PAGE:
Thursday, September 11, 2008

Fantasyland Media:

News fashioned by the people in charge, the corporations and your government. Each week, we cover the stories that are just left out of the US propaganda machine.


The 2008 Democratic Party Platform and the Middle East:

"Among the positive aspects of the platform is a commitment to take concrete steps towards nuclear arms control and eventual disarmament. These include ratifying the Comprehensive Test Ban Treaty, strengthening the International Atomic Energy Agency (IAEA), and recognizing U.S. obligations under the Nuclear Nonproliferation Treaty...

Regarding the greater Middle East, however, the Democrats don't appear to have yet learned the lessons of the past 40 years: that the more the United States militarizes the region, the less secure we become...

The 2008 platform endorses an ongoing U.S. military role in that violent oil-rich nation. It calls for an unspecified number of U.S. troops to remain as a 'residual force' for such 'specific missions' as 'targeting terrorists; protecting our embassy and civil personnel; and advising and supporting Iraq's Security Forces, provided the Iraqis make political progress.'

A troubling aspect to these exceptions is the vagueness of the language. Given that the Bush administration has referred to all Iraqi insurgents fighting U.S. forces as "terrorists," it raises questions as to what degree U.S. military operations and the number of troops to sustain them will actually be reduced. In addition, the U.S. "embassy" - the largest complex of its kind in the world, taking up a bigger area than Vatican City and situated in the heart of Baghdad - requires a substantial military force to adequately defend. And the number of "civil personnel" in the country is in the tens of thousands and would presumably require many thousands of troops to protect them."
Stephen Zunes

--->Most of our mainstream media never presents the presidential candidates as basically agreeing on most aspects of the Iraq conflict. Why not cover this? It might reveal the involvement of both parties in continuing the occupation.


"When John McCain selected Alaska governor Sarah Palin to be his running mate, pundits and reporters saw the move as more proof of McCain's "maverick" nature--despite the fact that Palin's selection would seem in large part to be an attempt to placate the Republican Party base, further undermining his media-sustained reputation as an independent politician who breaks with his party...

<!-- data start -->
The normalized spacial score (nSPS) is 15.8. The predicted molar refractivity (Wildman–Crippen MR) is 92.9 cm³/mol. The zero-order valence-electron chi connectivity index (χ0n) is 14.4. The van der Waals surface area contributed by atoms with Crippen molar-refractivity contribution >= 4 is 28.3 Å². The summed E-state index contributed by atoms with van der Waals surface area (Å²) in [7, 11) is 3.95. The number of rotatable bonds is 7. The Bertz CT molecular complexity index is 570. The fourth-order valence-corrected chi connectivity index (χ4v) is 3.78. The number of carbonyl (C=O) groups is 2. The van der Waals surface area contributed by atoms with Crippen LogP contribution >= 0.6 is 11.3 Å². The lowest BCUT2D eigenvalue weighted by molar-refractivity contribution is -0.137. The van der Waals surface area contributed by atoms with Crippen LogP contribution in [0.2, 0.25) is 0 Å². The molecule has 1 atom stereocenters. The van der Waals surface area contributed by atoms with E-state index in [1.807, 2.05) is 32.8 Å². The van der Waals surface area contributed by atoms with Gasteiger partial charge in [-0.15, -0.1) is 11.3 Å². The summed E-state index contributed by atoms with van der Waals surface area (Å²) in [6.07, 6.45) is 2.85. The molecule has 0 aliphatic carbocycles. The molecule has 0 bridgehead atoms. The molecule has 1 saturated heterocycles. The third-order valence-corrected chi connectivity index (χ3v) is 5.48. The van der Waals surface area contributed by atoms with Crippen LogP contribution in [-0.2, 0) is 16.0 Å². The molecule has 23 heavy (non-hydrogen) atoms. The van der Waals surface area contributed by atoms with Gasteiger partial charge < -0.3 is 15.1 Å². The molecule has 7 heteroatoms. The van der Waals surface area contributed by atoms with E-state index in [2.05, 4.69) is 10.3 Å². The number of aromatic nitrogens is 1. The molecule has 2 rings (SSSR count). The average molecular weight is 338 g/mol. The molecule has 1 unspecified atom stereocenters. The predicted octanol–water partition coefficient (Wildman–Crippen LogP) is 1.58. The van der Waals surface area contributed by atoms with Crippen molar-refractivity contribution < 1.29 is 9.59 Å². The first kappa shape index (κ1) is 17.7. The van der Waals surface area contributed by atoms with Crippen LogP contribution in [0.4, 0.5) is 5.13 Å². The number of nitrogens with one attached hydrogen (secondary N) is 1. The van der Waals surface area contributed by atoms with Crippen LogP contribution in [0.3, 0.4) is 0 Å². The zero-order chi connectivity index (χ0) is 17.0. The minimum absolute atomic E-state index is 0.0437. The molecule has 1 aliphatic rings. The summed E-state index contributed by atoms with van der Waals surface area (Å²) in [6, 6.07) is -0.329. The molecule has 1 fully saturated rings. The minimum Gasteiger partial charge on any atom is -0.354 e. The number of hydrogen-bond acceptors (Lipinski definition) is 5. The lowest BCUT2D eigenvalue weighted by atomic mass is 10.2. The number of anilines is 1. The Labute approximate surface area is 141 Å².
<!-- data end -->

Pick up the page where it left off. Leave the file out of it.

For the media, the storyline for McCain seems to be that he's a maverick just because he's John McCain. Weighing McCain's decision to choose either Palin or former Pennsylvania Gov. Tom Ridge, John Harwood wrote in the New York Times (9/1/08), 'Both choices offered the opportunity to reinforce Mr. McCain's image as a free-wheeling maverick.' For much of the mainstream media, there is no other way to describe John McCain--no matter what reality is telling you."
Fairness and Accuracy In Reporting (FAIR)

--->And why might the media be exaggerating McCain's maverick status? To elect another Republican who will continue the policies of George Bush, despite the fact that these policies are deeply unpopular. "Maverick" means change, or so the media tells us. Will Americans be stupid enough to believe it?


Causes of Fannie's Collapse -- and How to Stop the Speculators

WASHINGTON - September 9 -

"JAMES K. GALBRAITH Galbraith's latest book is The Predator State: How Conservatives Abandoned the Free Market and Why Liberals Should Too. He said today: 'The collapse of Fannie Mae and Freddie Mac is partly the result of their own practices, but it is also part and parcel of the broader collapse of regulation that took hold in the late 1990's with the repeal of Glass-Steagall [banking regulation], which opened the door to massive securitization of subprime mortgages, and then the deliberate fostering of the housing bubble under the Bush administration.'

'This was tied to financialization throughout the economy and the sequence of bubbles and busts that have resulted. The first was in information technology, the second in housing, and now we're seeing it in commodities, especially oil.'

'[Treasury Secretary Henry] Paulson's actions face up to reality that government must be involved in housing. Meanwhile, John McCain continues to deny that reality. McCain's economic policy was created, in full, by Phil Gramm -- the architect of the deregulation that brought us this crisis. If John McCain becomes President, we'll likely see the 'solution' now being recommended by Alan Greenspan: breakup and privatization of Fannie and Freddie, leaving the private bankers in charge and taking government out of the housing business. There will be no recovery of the housing sector if that happens, and many more will face foreclosure.'"

--->The NY Times in its exhaustive coverage of the Fannie, Freddie crisis didn't think the Glass-Steagall act even worth mentioning. Deregulation the culprit in the current economic meltdown? Not to the Times whose board is made up of corporate executives.

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